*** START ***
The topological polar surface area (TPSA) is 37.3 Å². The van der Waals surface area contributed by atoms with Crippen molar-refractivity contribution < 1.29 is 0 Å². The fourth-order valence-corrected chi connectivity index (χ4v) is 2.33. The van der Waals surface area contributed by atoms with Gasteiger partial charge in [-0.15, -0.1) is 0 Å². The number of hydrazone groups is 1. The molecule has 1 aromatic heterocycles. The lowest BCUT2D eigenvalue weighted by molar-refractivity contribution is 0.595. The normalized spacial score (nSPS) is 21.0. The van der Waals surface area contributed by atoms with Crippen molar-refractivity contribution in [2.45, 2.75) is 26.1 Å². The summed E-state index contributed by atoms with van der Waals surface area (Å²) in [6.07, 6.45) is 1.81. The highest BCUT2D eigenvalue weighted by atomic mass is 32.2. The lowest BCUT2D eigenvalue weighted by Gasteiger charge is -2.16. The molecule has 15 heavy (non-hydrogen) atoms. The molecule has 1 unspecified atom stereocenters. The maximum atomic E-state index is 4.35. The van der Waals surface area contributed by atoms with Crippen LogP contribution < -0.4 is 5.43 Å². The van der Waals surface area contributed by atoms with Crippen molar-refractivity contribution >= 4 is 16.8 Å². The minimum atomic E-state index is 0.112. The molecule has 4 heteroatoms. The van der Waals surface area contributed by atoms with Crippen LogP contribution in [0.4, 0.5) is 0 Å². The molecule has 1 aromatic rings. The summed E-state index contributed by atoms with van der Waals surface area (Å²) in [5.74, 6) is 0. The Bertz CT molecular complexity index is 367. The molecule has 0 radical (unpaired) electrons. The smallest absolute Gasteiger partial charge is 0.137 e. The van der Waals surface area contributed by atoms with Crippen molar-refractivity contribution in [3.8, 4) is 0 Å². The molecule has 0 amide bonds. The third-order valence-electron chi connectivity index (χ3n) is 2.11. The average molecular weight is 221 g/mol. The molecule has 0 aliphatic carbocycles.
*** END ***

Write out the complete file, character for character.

The topological polar surface area (TPSA) is 37.3 Å². The van der Waals surface area contributed by atoms with Crippen molar-refractivity contribution < 1.29 is 0 Å². The fourth-order valence-corrected chi connectivity index (χ4v) is 2.33. The van der Waals surface area contributed by atoms with Gasteiger partial charge in [-0.15, -0.1) is 0 Å². The number of hydrazone groups is 1. The molecule has 1 aromatic heterocycles. The lowest BCUT2D eigenvalue weighted by molar-refractivity contribution is 0.595. The normalized spacial score (nSPS) is 21.0. The van der Waals surface area contributed by atoms with Crippen molar-refractivity contribution in [2.45, 2.75) is 26.1 Å². The summed E-state index contributed by atoms with van der Waals surface area (Å²) in [6.07, 6.45) is 1.81. The highest BCUT2D eigenvalue weighted by atomic mass is 32.2. The lowest BCUT2D eigenvalue weighted by Gasteiger charge is -2.16. The molecule has 15 heavy (non-hydrogen) atoms. The molecule has 1 unspecified atom stereocenters. The maximum atomic E-state index is 4.35. The van der Waals surface area contributed by atoms with Crippen LogP contribution < -0.4 is 5.43 Å². The van der Waals surface area contributed by atoms with Crippen molar-refractivity contribution >= 4 is 16.8 Å². The minimum atomic E-state index is 0.112. The molecule has 4 heteroatoms. The van der Waals surface area contributed by atoms with Crippen LogP contribution in [0.4, 0.5) is 0 Å². The molecule has 1 aromatic rings. The summed E-state index contributed by atoms with van der Waals surface area (Å²) in [5.74, 6) is 0. The Bertz CT molecular complexity index is 367. The molecule has 0 radical (unpaired) electrons. The smallest absolute Gasteiger partial charge is 0.137 e. The van der Waals surface area contributed by atoms with Crippen molar-refractivity contribution in [3.8, 4) is 0 Å². The molecule has 0 amide bonds. The third-order valence-electron chi connectivity index (χ3n) is 2.11. The average molecular weight is 221 g/mol. The molecule has 0 aliphatic carbocycles.